A Flower

I saw some of the Erik Dasque’s excellent work by accident, following a link from the Zen Photo gallery.

A photo of a flower (Canon 5D), made by photographer Erik Dasque

See his portfolio here:


I myself, being an amateur photographer, have tried numerous times to make beautiful macro photos of flowers and such, but this nice defocus I see in the example of Erik, made with a Canon 5D, shows clearly how far away are small digital cameras from the professional DSLRs…

This flower, by Erik, I liked very much, so I am using a resized copy of it here, with link & credits; I hope this is not a problem… :-)

One more incredible photo of Tungurahua volcano

Today I saw an incredible photo by the photographer Patrick Taschler and wrote a few words on the subject.

Imagine my surprise, when a few minutes ago I received a comment коментар (in the Bulgarian version of my blog) from the author himself:)))

In his comment, Patrick gave me a link to another photo of the same volcano.

Here it is:

Volcano Tungurahua erupts

The short explanatory text below is also worth reading:

I decided to head for Ecuador, driven by my love of mountains and an insatiable urge to travel. I got more than I bargained for when I arrived, because I discovered that the Tungurahua volcano, located around 80 miles south of the country’s capital Quito, was about to erupt and was spewing dense smoke and lava. I approached it from the west, which was said to be the good weather side, since the clouds generally roll in from the east amazonas.

The road I was on ended at Puela, a little town at the western slopes of the volcano. Night fell and the clouds dissipated and I found myself staying up all night to observe and to take pictures. I’m quite a fan of astronomy and so I realised that the star cluster M45 (pleiades) was about to appear in the night sky on this moonless night, and that it would emerge more or less behind the crater.

That’s exactly what happened, I took my picture using a Canon D20 and 70-200mm combination, with an exposure time of around 20 seconds. It was a difficult shot to take, thanks to the humidity and the fact that ash was falling fairly liberally around me: my camera is now worth half its price!

The next morning I started my walk along the flanks of the volcano to reach Banos: there had been a road, but much of it had been destroyed by lava flows. The villages I passed were semi-deserted and the vegetation was covered with ash: all the time what really scared me about the volcano was that it was so quiet… no explosions, and my fear was that something was building up. Time, I told myself, to get out of here!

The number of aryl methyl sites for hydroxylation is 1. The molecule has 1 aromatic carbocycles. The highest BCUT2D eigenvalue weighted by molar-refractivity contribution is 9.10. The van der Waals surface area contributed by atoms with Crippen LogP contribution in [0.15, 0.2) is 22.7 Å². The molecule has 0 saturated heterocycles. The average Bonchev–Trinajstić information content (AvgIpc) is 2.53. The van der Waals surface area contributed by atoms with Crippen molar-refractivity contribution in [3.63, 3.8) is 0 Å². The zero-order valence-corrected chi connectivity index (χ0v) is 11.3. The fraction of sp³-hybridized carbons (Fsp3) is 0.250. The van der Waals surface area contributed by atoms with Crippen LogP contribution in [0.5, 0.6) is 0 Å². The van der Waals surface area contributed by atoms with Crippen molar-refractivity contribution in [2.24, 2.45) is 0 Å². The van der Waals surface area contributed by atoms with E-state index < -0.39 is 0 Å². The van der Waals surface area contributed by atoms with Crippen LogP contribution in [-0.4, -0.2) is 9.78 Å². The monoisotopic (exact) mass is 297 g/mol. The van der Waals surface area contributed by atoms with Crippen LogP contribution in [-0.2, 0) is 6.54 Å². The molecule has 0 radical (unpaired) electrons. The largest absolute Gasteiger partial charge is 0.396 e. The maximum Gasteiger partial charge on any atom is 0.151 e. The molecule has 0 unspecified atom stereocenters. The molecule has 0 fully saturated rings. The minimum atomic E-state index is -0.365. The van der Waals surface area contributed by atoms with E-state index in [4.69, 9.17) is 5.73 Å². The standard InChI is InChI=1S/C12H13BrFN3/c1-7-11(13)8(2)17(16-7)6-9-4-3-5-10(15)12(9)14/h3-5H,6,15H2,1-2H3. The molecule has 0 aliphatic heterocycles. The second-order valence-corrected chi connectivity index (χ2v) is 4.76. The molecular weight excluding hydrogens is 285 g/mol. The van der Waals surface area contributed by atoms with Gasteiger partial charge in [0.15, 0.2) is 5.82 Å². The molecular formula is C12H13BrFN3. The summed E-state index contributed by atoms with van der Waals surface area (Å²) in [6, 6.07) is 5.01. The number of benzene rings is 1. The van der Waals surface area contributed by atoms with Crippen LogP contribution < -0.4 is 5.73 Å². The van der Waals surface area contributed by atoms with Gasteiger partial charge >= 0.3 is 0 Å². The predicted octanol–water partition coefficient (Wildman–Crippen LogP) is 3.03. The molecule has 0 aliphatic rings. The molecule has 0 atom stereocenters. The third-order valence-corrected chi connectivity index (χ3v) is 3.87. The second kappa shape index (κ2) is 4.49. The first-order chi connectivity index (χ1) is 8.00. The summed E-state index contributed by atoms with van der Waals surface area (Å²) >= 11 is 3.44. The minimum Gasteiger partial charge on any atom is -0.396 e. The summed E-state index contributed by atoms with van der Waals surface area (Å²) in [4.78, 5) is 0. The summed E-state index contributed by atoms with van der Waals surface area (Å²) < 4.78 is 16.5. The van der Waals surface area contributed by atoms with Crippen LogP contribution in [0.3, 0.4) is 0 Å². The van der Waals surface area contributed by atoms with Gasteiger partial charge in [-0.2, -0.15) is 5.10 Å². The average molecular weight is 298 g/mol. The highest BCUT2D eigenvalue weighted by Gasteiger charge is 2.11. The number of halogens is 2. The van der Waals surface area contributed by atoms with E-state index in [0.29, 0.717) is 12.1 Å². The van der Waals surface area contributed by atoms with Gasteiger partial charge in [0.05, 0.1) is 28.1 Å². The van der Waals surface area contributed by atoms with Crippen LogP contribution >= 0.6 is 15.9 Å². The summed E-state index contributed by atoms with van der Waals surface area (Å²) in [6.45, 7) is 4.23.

The following night the villages of Bilbao and Penipe suffered heavy damage and those of Chilibu, Chogloctuz and Palitagua got wiped out.

An interesting story. Now, after I’ve read it, I look with a bit different eye on the two photos from that volcano… :-)

* * *

It’s amazing, how technology now allows us in a completely different way to communicate, and to meet (in a direct or in-direct way), with people from the other side of the world:)

A popular slogan by Nokia should be (instead of: “Nokia. Connecting People.”):

Internet. Connecting people(tm)

Or how could I learn then about Patrick Taschler? :-)

PS Here’s Patrick Taschler’s portfolio (in a bit strange for me Flash format): www.patricktaschler.com

Just an incredible photo of Tungurahua volcano

I often drop a look to the website of NASA for astronomical photography (APOD).

I remained speechless, when I saw today’s photo:

Volcano Tungurahua erupts

Follow the link and see the photo in larger size, and also read the explanation:

Volcano Tungurahua erupted spectacularly last year. Pictured above, molten rock so hot it glows visibly pours down the sides of the 5,000-meter high Tungurahua, while a cloud of dark ash is seen being ejected toward the left. Wispy white clouds flow around the lava-lit peak, while a star-lit sky shines in the distance. The above image was captured last year as ash fell around the adventurous photographer. Located in Ecuador, Tungurahua has become active roughly every 90 years since for the last 1,300 years. Volcano Tungurahua has started erupting again this year and continues erupting at a lower level even today.

— This is what I call a brave photographer! He was brave enough to put his camera and himself near an erupting volcano! :-)


La Compagnie Malabar – in Sofia!

After my first (and rather sad) post from this morning, I decided to write about something more cheerful – the passing of the famous Compagnie Malabar via Sofia:-)

Now I realise, it’s a pity we didn’t know anything about it before. Here’s the story:

January 1st, 2007, was a very calm day. A few hours ago Bulgaria was officially accepted as a member of the EU. A special lightshow at exactly 12:00 am this day was visible all over the capital. So, after New Year’s eve which came with lots of noise & light, me and my wife took a good sleep till noon, and then deciced to walk around the city a little.

At around 5 p.m., we were on Vitosha street, when suddenly we felt some unusual animation in front of us. There were lots of people coming and going and reaching for their digital cameras. The trams around stopped.

As we continued to walk and draw closer to the possible center of the event, the crowd densed. And then… Some strange people in white and with scary masks on their faces appeared before our eyes.

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